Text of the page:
Psoriatic arthritis

PsA patient perspectives highlight need for trust in shared decision-making


“Heavy duty”, “scary” or “poisonous” are some of the words psoriatic arthritis patients use to describe their DMARDs – highlighting the fact that the potential toxicity of systemic medications is one of their main concerns.

A Sydney study, comprising face to face  interviews with 25 adults with PsA, identified five themes around shared decision-making on treatment :

  • lacking agency in decision making
  • overwhelmed by potential harms
  • gaining confidence
  • opting for alternatives
  • and, developing trust and fortifying collaboration

Some patients felt their disease and the treatments were too difficult to understand to make meaningful contributions to their care; others felt they were denied choice.

“Being faced with “crippling” pain, limited mobility and being embarrassed by psoriasis, participants felt they had no choice but to take medication. Some were desperate for a solution and “wanted anything that would reduce inflammation, and just make me feel well again”, the study authors said.

However they were also concerned that potential side effects of treatment might interfere with their ability to care for their family or interrupt their work schedule.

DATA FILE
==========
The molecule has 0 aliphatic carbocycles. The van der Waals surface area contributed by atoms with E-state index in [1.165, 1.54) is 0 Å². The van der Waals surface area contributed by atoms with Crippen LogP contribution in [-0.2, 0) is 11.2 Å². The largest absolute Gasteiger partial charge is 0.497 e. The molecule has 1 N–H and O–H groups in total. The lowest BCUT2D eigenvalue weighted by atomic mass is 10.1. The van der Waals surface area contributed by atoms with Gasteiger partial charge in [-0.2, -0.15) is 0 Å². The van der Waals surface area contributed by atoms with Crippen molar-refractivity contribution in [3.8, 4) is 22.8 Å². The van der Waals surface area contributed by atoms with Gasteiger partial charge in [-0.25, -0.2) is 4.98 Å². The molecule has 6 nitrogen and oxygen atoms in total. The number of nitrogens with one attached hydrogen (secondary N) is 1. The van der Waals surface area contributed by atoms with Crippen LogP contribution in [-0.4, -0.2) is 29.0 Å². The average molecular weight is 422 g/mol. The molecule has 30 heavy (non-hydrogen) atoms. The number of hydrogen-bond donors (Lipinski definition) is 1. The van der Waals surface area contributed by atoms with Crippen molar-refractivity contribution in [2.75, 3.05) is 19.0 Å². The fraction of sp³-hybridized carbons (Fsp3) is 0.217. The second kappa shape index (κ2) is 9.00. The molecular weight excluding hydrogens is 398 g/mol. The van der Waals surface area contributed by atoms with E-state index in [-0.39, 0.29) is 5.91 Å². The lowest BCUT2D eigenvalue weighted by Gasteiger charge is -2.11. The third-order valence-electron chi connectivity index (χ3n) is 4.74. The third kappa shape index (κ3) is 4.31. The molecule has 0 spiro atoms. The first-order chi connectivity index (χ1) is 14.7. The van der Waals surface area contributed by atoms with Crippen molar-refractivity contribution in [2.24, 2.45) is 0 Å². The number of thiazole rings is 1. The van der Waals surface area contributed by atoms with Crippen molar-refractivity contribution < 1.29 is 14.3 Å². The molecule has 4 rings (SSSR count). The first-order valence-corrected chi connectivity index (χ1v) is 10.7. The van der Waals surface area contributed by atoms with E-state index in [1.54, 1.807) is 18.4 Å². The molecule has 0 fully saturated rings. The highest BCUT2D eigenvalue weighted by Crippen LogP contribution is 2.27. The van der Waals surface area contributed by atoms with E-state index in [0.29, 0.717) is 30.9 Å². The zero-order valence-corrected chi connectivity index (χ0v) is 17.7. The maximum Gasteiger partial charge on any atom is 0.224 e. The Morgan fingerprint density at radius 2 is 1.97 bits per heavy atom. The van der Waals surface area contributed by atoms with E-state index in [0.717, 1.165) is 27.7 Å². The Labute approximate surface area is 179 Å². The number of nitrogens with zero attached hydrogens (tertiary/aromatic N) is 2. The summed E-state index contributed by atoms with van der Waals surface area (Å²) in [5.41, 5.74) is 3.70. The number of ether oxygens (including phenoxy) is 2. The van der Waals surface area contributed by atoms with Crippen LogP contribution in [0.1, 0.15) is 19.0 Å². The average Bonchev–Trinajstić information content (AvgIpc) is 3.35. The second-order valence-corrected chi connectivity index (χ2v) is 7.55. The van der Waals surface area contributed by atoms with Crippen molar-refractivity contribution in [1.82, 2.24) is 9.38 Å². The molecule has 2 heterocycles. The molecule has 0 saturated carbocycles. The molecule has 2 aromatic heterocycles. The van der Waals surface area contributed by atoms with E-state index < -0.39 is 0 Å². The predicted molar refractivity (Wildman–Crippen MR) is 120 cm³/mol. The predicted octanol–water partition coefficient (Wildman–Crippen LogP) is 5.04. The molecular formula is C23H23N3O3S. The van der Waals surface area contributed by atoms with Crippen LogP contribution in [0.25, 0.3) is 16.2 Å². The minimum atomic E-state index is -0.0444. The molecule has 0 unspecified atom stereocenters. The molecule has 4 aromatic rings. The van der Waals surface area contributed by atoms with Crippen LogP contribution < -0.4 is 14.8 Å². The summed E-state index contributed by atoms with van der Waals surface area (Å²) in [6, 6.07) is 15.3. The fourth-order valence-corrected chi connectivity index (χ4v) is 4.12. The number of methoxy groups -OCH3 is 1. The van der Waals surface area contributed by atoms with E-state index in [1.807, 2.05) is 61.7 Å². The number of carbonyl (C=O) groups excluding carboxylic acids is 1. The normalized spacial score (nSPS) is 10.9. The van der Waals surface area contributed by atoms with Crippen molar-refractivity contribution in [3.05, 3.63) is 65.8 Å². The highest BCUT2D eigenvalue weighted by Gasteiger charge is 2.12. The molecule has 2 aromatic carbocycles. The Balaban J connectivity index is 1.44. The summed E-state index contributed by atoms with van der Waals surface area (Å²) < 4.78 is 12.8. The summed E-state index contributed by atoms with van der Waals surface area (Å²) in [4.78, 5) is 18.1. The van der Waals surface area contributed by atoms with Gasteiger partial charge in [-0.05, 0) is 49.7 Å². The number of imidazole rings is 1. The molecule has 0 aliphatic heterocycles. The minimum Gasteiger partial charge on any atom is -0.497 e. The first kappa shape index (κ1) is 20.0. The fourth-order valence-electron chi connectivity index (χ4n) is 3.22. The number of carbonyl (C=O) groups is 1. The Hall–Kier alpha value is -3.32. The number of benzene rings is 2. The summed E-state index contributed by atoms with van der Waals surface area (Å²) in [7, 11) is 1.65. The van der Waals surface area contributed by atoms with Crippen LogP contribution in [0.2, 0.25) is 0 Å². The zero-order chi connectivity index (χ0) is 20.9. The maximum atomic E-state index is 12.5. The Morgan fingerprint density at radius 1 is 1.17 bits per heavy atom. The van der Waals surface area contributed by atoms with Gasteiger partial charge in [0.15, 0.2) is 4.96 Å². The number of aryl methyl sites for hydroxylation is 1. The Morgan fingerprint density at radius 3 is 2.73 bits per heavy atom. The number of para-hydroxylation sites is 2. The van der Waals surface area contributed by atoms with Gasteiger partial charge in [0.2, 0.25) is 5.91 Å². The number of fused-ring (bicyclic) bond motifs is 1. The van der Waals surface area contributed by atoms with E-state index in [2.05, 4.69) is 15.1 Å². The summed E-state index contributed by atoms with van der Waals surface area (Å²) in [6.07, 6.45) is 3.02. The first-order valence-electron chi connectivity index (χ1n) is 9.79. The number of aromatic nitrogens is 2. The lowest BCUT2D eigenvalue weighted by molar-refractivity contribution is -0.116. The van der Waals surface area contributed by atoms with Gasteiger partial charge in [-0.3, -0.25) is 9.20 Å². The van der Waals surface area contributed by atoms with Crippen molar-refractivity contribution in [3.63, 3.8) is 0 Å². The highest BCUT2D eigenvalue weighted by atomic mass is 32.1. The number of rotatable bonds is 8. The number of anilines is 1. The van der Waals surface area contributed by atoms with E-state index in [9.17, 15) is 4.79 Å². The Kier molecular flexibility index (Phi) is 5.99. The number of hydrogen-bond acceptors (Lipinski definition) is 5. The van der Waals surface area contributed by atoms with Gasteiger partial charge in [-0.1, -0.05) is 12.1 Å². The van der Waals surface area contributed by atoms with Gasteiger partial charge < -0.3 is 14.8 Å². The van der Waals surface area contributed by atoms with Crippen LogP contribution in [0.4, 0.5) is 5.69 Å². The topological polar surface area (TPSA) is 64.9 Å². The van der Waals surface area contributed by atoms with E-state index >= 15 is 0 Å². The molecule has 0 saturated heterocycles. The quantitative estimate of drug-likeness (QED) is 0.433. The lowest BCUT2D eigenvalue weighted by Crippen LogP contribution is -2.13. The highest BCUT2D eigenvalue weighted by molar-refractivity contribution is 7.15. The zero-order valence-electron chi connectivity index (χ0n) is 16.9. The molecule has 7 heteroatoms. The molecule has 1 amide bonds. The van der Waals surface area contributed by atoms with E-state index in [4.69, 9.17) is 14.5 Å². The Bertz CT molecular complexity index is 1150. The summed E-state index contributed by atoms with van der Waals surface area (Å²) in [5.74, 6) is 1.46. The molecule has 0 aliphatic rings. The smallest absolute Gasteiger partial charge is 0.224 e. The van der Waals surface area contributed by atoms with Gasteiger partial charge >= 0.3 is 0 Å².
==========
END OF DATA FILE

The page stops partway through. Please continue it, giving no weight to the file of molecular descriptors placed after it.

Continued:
Younger participants were worried that csDMARDs or biologics could reduce their ability to conceive or lead to birth defects.

The good news was that patients did develop more confidence and felt more empowered as they gained more knowledge about their disease, experienced relief from symptoms, and learnt from family and peers.

Being involved in shared decision making allowed for participants to gain a sense of control over their situation and assert their autonomy.

The study, published in Arthritis Care & Research, found patients wanted to have a normal life and be free of medications.

They were suspicious of over-medicalisation, some felt doctors had conflicts of interest with pharmaceutical companies, and they sought lifestyle solutions or complementary and alternative therapies.

“Our study highlights the importance of clinicians developing trust when undertaking shared decision-making in psoriatic arthritis,” the researchers said.

“While trust in their physician enhanced involvement in shared decision-making for some, trust was also vital to people who preferred to leave decision-making to their doctor.”

The study noted that a patient’s level of confidence and preference for level of involvement in making decisions about their treatment were dynamic.

“We suggest that clinicians check and redefine their patients’ level of preferred involvement. Clinicians need to facilitate involvement in decision-making along the trajectory of illness and check assumptions made about previously prescribed treatment plans.”

The researchers, including rheumatologists Dr Barry Kane, Dr Michael Oliffe and Dr Geraldine Hassett, said treatment decisions aids specific to PsA might be useful.

 

Already a member?

Login to keep reading.

OR
Email me a login link
logo

© 2022 the limbic